An aspect of UX design that will diversify and grow is personas. A new type of persona will need to be established for each chatbot representing their brand. The personality of the conversational UI or chatbot becomes the UX itself.
“As chatbots are based around conversation, dialogue and story design has now been brought to the forefront for UX professionals.”
Optimising conversations will help to generate more useful and meaningful responses when interacting with users. Overall, conversational UI represents a more useful and natural way of thinking for designers and users of chatbots.
Usability Testing & Chatbots
When it comes to testing products or services that use chatbots the core user research methods are still relevant but some adaptations do need to be made.
Below we have mapped an example of some of the typical user problems we encounter during the testing of a website or app and how these would compare during the testing of chatbots.
Problems encountered during website/app testing:
- Language: May not be understandable to the user due to the use of too many technical terms, lengthy wording etc.
- Branding: May cause problems with visual differentiation
- Functions (e.g. online forms): May mean that the expected outcome doesn’t happen
- Onsite Search: May result in the search term used delivering incorrect or spurious results
The parallels with chatbots are:
- Language: The language issues encountered would be very similar to a website.
- Tone of voice (branding): The brand is delivered through the voice used, whether that is fun, serious, humanoid, robotic etc. For example, the tone of voice may not reflect the brand.
- Answers (functions): What answers chatbots give users is like the functionality of a website. The method by which they get to a point when they can offer the right answer is akin to a websites functionality.
- Accuracy of results (search): Like search this is about what the chatbot has understood from the words spoken to it (search term typed in) and what results it has delivered.
Once problems have been identified we provide organisations with recommendations for solutions. The main difference for chatbots would lie in the context of the recommendations we make. For chatbots we would need to understand the organisations technology constraints, the desired interaction model, how that fits with the brand, how the tone of voice should be coming across etc. to make actionable recommendations.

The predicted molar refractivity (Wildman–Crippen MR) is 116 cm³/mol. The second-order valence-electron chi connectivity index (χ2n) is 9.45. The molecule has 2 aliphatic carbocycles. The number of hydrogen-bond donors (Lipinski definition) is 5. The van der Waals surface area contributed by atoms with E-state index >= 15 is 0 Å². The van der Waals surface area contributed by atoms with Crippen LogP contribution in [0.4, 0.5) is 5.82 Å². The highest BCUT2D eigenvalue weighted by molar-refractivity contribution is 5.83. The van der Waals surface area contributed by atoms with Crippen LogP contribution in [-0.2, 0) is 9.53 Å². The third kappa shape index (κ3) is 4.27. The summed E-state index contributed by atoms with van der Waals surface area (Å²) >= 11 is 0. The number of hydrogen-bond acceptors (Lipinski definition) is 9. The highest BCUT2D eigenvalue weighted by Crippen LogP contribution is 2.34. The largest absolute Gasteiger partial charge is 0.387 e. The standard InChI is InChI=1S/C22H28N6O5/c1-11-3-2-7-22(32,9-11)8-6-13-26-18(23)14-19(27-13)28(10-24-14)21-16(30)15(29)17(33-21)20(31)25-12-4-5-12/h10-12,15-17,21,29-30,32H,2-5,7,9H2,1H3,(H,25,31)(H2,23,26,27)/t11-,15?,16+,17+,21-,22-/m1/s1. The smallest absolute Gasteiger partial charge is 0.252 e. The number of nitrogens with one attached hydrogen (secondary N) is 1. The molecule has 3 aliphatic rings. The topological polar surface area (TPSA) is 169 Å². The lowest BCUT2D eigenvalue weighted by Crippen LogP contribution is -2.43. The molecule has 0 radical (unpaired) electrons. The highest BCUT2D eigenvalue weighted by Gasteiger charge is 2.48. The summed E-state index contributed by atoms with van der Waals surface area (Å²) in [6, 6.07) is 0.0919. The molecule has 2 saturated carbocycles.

For example, a chatbot may have been designed to answer along very narrow lines and give choices rather than be open ended. To demonstrate this we have used an example of a pizza delivery chatbot.
- User: “I’d like to order a pizza”
- Bot: “What type of pizza would you like?”
- User: Do you have a deep pan margarita?
- Bot: I’m sorry I don’t understand your answer. Did you say margarita?
The alternative could be:
- User: “I’d like to order a pizza”
- Bot: “Which of the following crusts would you like? Thin, Italian, thick, stuff crust?”
- User: Thin crust
- Bot: What type of pizza would you like? Margarita, BBQ meat feast etc.
This is not only a question of preference for branding but also a technological question. One may be simpler than the other. One may be considered acceptable as it is on brand the other may not. A recommendation must understand this context.
Want to test your chatbot? Contact us on +44(0)800 024624 or email us at email@example.com.
The Future of Chatbots
The chatbots industry is still in its early stages but enthusiasm for them is growing rapidly. As consumers become more comfortable interacting with conversational interfaces and as businesses continue to evolve bots to become more valuable, the demand for them will continue to grow.
This survey conducted with over 300 participants from a wide variety of industries showed that 96% of businesses believe that chatbots are here to stay and 67% believe that chatbots will outperform mobile apps in the next 5 years. In addition, 75% of participants were planning to build a chatbot for their business in 2017.
“Mounting popularity of interactive online channels coupled with the need to improve customer relationship through customer engagement is expected to drive market for chatbots during the forecast period 2016 – 2023.” Source: Credence Research
All trends suggest that chatbots are here to stay. As artificial intelligence improves, chatbots will emerge as the solution for standardized communication channels. Chatbots may soon become a single voice to solve customer’s needs.